I mention this because I want to maintain the thread of my initial love of art. When I was in grad school I was supposed to embrace anti-art and conceptualism, and as a grad student the only viable option for me in my radical art department was to make installations about my white male privilege. But I didn’t become an artist because I wanted to trash myself for being a white male, or because I wanted to make pieces that derided traditional visual art. I wanted to be an artist because I loved visual images (irrespective of the politics or genetic makeup of the artist), not because I hated them. I liked looking at my album covers while listening to the records with headphones on. I liked stills from sci-fi and horror movies. I liked art on book covers and in magazines. In the end my art is informed by my art school background, but I refuse to abandon my real passion for art.

There are several possible interpretations of the image. I gravitate towards ambiguity, and the possibility of divergent simultaneous perspectives. Ambiguity allows for seeing something from two perspectives at once, and is something that’s critically lacking in a lot of political perspectives which attempt to have all the clearly defined answers, and do not allow for another vantage point.

Here, for example, we can see the saucer as either coming, leaving, or overseeing. I intended it to be ominous and threatening, with lightning and tendrils coming from it. It is also austere and impenetrable. The saucer could be abandoning the alien, or us (perhaps out of disappointment), or it could be coming for vengeance. Alternatively there need be no humans in this at all, and the scenario could take place entirely on another planet. I’m not going to spell out all the possible interpretations, and prefer to leave something for the viewer to ponder.

As the image relates to the traditional crucifixion, two phenomenon stand out to me. One is the conviction of someone who is willing to die for his or her beliefs, and the other is the conviction of people who are willing to kill someone for his or her beliefs. This stresses the importance people attach to beliefs, and the capacity of humans to hold entirely separate and antagonistic views as the only and incontestable truth. As I get older I can recognize absolute beliefs more clearly, and the danger they represent.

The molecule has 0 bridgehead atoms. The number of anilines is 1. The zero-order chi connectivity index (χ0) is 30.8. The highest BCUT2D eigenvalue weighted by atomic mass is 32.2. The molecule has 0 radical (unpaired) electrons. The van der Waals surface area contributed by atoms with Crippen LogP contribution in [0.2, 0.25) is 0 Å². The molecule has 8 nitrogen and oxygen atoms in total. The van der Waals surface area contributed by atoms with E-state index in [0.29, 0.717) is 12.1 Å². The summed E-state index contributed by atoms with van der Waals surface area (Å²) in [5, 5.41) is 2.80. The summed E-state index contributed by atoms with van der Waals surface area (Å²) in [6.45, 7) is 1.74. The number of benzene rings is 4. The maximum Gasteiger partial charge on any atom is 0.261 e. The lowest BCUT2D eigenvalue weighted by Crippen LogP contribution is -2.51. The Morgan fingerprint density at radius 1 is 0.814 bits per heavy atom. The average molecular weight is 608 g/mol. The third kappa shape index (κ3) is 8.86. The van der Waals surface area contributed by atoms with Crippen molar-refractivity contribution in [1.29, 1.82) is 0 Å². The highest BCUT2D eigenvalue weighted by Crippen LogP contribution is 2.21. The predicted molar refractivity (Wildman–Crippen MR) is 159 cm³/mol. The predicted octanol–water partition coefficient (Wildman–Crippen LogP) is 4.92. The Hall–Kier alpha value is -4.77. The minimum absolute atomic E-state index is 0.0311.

However one slices it, this is a spiritual image of sorts, even if it’s just a kind of pseudo-awe for atheists, existentialists, or postmodernists raised on sci-fi movies. I did intend for it to have some of the gravitas of an art historical crucifixion, as well as deal with the death of the ego, scapegoating, and humiliation. If you look up at the saucer and down at the alien there is a sense of physical space, and then the focus of the image is the dying alien’s glowing eyes, which you may be tempted to tilt your head to look into.

Oh, and I forgot to say what the meaning of “Golgolon” was. There is no meaning. It’s just meant to be suggestive. It could be the name of the alien, the event, or the place where the scene transpires… It is meant to sound appropriately alien and in accordance with the theme.

~ Ends

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4 replies on “The Meaning of Golgolon

  1. Is there something of yourself to the alien? Maybe I ask this after recently buying a Joy Division album and reading another Ballard novel.


    1. Not intentionally, and not much I wouldn’t think. No more or less than the Human Fly or the exploding robot heads or any of my other subjects. There’s the degree that all art is a reflection of the artist, but that’s about the extent of myself being in the alien. I would hate to think anyone thought that I believed I was like an alien, different, special, or a martyr. I consider my true place as an observer in the image, part of teaming humanity, looking at the alien. So, the entire image reflects part of my person to the degree is captures my interests and vantage points, but the alien subject in it is NOT supposed to be me at all. I once got very insulted when someone thought that my alien autopsy was a self portrait, because, well, it’s rather a pathetic spectacle.

      My new series should frustrate attempts to pin self-portraiture on my subjects, but I can see why people might think this one was, and that’s a risk I took in making it. There’s the whole cliche of the lone, visionary, genius artist that gets trotted out as a criticism of the supposed narcissism and self-aggrandizement of anyone who dares attempt to make traditionally meaningful imagery, but I find that cliche offensive as well. Though I do submit my art to some groups that show “visionary” art, and “psychedelic” art, mostly because there isn’t really a category that my work fits snugly into. Artists like Jonathan Meese who really do seem to see themselves in that exalted light are insufferable.